The jury was given a lot to ponder. They weren’t quick to arrive at a verdict and spent one night sequestered before returning to Judge Fox’s courtroom on March 12, 1936. They had found Mabel guilty of manslaughter.

willys verdictMabel was all smiles as the foreman read the verdict and she later said: “Of course I knew all the time they’d never hang me.  My conscience is clear.  I didn’t murder that man.  I merely retaliated against him.”

For beating Walter to death Mabel believed she ought to be given probation, but instead she received a sentence of from 1 to 10 years in the women’s prison at Tehachapi.

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Photo of Willys from San Quentin mug book found on ancestry.com and courtesy of the California State Archives.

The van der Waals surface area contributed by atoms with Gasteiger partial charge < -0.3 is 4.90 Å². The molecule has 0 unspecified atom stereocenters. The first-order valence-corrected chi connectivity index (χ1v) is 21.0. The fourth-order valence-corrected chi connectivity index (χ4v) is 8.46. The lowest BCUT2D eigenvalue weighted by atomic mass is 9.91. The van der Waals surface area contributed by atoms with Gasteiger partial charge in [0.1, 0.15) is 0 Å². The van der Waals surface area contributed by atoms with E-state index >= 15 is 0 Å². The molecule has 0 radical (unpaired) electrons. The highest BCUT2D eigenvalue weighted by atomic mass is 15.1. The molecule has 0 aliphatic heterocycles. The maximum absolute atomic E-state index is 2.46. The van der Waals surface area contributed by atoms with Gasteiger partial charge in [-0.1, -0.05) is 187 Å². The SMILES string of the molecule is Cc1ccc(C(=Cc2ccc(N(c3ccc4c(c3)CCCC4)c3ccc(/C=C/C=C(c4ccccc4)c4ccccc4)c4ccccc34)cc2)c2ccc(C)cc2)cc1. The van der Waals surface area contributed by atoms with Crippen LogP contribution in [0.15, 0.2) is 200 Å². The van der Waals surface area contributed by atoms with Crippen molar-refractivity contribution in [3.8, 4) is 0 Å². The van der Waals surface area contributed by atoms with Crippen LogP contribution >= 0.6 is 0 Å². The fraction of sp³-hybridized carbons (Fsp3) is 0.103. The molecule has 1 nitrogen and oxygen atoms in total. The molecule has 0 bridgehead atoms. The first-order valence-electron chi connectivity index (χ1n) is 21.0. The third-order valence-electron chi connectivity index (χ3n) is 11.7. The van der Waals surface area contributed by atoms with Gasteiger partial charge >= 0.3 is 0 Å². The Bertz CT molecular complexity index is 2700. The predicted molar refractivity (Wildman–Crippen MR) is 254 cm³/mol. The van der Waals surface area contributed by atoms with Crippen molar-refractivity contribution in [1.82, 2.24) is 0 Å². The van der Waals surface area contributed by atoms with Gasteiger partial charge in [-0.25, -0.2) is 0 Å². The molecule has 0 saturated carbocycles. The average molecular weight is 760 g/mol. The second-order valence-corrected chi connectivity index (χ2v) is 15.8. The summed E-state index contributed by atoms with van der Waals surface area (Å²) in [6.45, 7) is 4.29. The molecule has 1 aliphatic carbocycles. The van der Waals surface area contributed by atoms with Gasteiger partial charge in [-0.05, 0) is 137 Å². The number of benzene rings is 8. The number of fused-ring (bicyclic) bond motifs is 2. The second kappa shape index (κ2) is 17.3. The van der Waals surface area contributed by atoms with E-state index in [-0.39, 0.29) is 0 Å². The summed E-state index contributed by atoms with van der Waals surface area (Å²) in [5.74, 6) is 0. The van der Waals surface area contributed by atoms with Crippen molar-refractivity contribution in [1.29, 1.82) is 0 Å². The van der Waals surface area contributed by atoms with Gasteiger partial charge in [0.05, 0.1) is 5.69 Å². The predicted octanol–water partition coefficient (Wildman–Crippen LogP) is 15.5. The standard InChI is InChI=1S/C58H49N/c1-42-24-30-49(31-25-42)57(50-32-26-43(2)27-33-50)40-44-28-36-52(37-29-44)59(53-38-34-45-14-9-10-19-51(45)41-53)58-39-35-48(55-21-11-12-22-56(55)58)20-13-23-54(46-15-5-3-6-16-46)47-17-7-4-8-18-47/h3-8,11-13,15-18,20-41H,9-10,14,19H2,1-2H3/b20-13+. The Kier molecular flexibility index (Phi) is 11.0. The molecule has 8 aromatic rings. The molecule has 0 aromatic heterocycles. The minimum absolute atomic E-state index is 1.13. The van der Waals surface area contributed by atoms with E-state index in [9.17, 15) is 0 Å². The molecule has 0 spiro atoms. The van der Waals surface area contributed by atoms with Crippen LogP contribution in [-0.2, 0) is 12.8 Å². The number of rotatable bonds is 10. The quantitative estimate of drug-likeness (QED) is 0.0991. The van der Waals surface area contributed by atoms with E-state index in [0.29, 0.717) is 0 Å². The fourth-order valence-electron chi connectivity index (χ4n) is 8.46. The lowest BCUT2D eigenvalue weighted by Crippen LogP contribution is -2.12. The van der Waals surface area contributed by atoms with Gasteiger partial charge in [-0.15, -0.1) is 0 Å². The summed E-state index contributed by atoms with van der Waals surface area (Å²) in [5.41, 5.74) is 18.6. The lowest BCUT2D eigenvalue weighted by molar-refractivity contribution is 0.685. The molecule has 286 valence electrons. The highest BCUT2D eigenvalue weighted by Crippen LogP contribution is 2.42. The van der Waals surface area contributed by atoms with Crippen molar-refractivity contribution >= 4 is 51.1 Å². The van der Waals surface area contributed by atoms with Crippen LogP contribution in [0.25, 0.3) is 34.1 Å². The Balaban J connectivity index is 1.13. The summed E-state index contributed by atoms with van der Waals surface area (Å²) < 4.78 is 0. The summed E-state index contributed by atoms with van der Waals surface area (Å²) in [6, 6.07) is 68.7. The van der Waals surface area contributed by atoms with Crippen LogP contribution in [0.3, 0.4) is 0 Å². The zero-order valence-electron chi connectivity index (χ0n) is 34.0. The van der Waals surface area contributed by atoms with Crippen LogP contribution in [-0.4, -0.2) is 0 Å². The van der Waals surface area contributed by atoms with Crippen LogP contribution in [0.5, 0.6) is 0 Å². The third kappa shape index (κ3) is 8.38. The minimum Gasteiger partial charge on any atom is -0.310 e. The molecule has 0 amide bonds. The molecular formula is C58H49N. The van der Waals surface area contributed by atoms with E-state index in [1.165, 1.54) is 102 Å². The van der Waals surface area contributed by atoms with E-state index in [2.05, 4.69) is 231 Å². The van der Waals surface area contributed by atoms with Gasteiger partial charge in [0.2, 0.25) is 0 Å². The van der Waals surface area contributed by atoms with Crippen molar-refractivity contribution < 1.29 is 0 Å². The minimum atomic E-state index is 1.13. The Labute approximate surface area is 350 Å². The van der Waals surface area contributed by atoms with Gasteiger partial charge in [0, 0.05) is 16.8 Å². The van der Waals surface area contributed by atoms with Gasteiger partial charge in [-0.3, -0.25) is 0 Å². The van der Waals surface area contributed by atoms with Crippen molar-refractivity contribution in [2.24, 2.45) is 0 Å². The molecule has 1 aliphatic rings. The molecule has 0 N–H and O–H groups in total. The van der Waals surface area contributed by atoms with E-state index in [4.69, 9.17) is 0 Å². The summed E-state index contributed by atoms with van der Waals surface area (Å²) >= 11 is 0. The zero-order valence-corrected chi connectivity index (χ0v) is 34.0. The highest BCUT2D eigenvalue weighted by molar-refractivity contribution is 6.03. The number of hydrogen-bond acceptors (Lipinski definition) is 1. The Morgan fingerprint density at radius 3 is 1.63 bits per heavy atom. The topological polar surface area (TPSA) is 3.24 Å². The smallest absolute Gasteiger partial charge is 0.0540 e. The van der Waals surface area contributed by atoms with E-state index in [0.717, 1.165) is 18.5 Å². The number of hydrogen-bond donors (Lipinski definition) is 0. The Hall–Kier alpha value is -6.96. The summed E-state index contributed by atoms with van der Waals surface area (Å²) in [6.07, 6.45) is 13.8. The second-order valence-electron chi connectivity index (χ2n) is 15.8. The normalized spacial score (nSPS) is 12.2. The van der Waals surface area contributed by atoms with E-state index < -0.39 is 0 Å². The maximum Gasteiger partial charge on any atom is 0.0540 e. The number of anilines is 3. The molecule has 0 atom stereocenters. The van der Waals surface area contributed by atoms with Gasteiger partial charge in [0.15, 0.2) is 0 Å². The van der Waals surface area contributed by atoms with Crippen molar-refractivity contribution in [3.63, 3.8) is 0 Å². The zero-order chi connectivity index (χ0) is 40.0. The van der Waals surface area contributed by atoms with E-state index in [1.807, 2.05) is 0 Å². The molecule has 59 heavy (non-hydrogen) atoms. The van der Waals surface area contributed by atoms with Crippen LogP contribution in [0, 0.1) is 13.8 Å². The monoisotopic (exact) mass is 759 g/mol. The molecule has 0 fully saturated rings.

Mabel didn’t seem to mind, she smiled again at the camera when she was led away to begin her term. Maybe she thought prison life couldn’t be worse than living with Walter had been.

I haven’t been able to confirm Mabel’s release date from Tehachapi, but my best guess is that, provided she behaved herself, she was out in 5 or fewer years.

Aggie and the City of Forgotten Women: Part 1

Women in Tehachapi [Photo: UCLA Digital Archives]

Women in Tehachapi [Photo: UCLA Digital Archives]

In the spring of 1935, Aggie Underwood wrote a three part series of articles for the Herald-Express on the women incarcerated in Tehacahpi.  People have always been fascinated by the exploits of bad girls.